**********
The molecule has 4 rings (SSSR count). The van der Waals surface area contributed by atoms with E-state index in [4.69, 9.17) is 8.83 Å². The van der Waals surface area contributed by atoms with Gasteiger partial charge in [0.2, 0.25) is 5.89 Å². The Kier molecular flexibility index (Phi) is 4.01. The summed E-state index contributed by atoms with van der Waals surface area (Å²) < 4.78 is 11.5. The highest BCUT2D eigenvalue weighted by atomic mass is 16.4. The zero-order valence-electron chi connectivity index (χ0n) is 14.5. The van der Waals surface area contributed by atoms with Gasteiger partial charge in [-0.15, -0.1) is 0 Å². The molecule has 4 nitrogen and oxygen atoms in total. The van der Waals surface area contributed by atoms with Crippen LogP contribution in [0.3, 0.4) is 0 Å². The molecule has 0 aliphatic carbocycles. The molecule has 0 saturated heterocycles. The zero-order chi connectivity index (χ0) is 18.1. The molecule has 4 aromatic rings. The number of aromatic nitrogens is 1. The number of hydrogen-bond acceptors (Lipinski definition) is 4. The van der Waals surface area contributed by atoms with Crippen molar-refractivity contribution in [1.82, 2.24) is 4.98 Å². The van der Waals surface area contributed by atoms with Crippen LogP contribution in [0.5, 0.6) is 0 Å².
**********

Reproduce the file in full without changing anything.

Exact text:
The molecule has 4 rings (SSSR count). The van der Waals surface area contributed by atoms with E-state index in [4.69, 9.17) is 8.83 Å². The van der Waals surface area contributed by atoms with Gasteiger partial charge in [0.2, 0.25) is 5.89 Å². The Kier molecular flexibility index (Phi) is 4.01. The summed E-state index contributed by atoms with van der Waals surface area (Å²) < 4.78 is 11.5. The highest BCUT2D eigenvalue weighted by atomic mass is 16.4. The zero-order valence-electron chi connectivity index (χ0n) is 14.5. The van der Waals surface area contributed by atoms with Gasteiger partial charge in [-0.15, -0.1) is 0 Å². The molecule has 4 nitrogen and oxygen atoms in total. The van der Waals surface area contributed by atoms with Crippen LogP contribution in [0.3, 0.4) is 0 Å². The molecule has 0 aliphatic carbocycles. The molecule has 0 saturated heterocycles. The zero-order chi connectivity index (χ0) is 18.1. The molecule has 4 aromatic rings. The number of aromatic nitrogens is 1. The number of hydrogen-bond acceptors (Lipinski definition) is 4. The van der Waals surface area contributed by atoms with Crippen molar-refractivity contribution in [1.82, 2.24) is 4.98 Å². The van der Waals surface area contributed by atoms with Crippen LogP contribution in [0.5, 0.6) is 0 Å².